I've been following Robert Scoble's writings for quite some time: if you haven't come across him yet, he's a 'technical evangelist' working at Microsoft, who (according to the Economist) 'might mark the beginning of the end of âcorporate communicationsâ? as we know it'. I'm inclined to agree. His transparent-beyond-the-call-of-duty approach is startling at first, but quickly wins you over. His employer has always had an image problem in the tech community; it's hard to love a company run by the Richest Man In The World. But as Scoble proves, it's a company full of well-meaning people who genuinely care about what they do.
Writing on Boxing Day, he does some searches to show the number of Microsoft teams who now engage directly with anyone who cares to listen, or more importantly, who cares to join the dialogue. I was interested to note one almost throwaway point: 'I use Google cause thatâs what most of you are using.' This, remember, is a man whose job is to evangelise (or let's face it, sell) Microsoft technology. And this is why it all works. Scoble isn't shy of admitting 'we aren't number one', and hence he maintains his credibility. Mind you, he isn't averse to promising great things for Microsoft's products in the future.
Incidentally, he's right about the mass of anonymous email addresses. During my time with Microsoft, I remember asking where mail sent to our team email addresses actually ended up. The answer was never especially clear, and the mail generally didn't make it to the front line.
My new WordPress-based, work-related blog. Thoughts on running websites in large bureaucracies, web editorial, writing for the web, web trends likely to enter the mainstream, all in layman's terms.(tags: simondickson)
Proof once again that content is king. The hype behind podcasting is long gone, but this proves it has a role to play - if quality people choose to produce quality material. Half an hour of laugh-out-loud stupidity from the guys behind 'The Office'. Bewar
del.icio.us has an option to post lists of the sites you tag on your blog - but to call it 'undocumented' would be very generous. Here's how it works.
To design or not to design? If I'd been able to answer that question, this blog would have started weeks ago. But I couldn't decide if I liked any of the WordPress.com themes on offer, or if I wanted to design my own in Blogger. In actual fact, if this still matters, it soon won't. I read most of my favourite blogs via their (text only) RSS feed, in Bloglines. I almost never see their websites, and I genuinely don't know what many of them look like. I don't know why, but I just looked at Steve Rubel's MicroPersuasion site - a feed I read every day - and got quite a shock!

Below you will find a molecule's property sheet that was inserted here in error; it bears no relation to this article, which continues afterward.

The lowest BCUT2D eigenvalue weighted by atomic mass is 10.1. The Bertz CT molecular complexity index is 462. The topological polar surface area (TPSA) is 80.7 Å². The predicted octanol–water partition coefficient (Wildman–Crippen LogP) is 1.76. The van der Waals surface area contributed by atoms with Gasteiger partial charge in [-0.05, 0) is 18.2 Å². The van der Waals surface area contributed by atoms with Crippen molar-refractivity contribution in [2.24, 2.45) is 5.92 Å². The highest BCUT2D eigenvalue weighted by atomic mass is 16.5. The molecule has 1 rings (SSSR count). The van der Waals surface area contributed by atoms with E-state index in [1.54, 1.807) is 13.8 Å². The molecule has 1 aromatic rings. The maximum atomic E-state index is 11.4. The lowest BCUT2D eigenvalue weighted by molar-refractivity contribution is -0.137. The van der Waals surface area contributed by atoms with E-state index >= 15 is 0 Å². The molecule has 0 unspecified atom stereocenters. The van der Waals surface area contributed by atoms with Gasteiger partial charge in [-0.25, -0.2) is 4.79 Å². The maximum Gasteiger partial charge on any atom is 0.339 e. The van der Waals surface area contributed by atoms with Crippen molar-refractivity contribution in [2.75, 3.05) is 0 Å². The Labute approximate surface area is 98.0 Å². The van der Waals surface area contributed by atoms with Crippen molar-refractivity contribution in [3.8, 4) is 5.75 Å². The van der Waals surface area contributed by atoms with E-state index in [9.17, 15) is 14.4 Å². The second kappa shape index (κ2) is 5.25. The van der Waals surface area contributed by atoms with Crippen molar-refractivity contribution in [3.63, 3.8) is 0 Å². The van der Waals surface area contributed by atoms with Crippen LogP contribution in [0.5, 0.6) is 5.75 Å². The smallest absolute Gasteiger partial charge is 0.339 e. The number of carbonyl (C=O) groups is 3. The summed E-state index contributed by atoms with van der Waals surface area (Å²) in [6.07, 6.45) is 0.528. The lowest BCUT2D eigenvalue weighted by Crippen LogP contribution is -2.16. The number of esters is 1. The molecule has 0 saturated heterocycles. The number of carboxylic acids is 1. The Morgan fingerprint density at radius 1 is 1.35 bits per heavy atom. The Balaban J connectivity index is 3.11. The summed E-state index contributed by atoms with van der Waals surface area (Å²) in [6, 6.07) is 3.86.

Until very recently, Microsoft's Internet Explorer was my browser of no-choice. By which I mean, in a world where one browser has a market share in excess of 90%, it's insanity to work with anything else - especially if websites are your livelihood. In a clash between 'standards compliance' and '90% market share', I'm afraid standards have to go out the window. But today, I switched my default browser to Firefox - and here's why. (more…)
OK, so perhaps you can't email into WordPress.com, but I've found a possible solution. There's a tool called Pocket SharpMT, which seems to speak to WordPress. I'm posting from it now. Only problem so far is that it doesn't seem too keen on working with my PDA's keyboard: not that it isn't working, but I can't see what I'm typing.
UPDATE (23.1.06): I've spotted a few hits to this item today; wonder why it's suddenly of interest? Anyway, my new recommendation is the Windows Mobile version of DopplerRadio, currently in beta but working very well as a blogging client.
Deciding to write a blog is very easy, especially if you're someone making a career out of online communication. But deciding where to put it has been quite a struggle: I know precisely what I want, but disappointingly, I haven't found it. In the end, WordPress.com has got my vote - but not without reservations. (more…)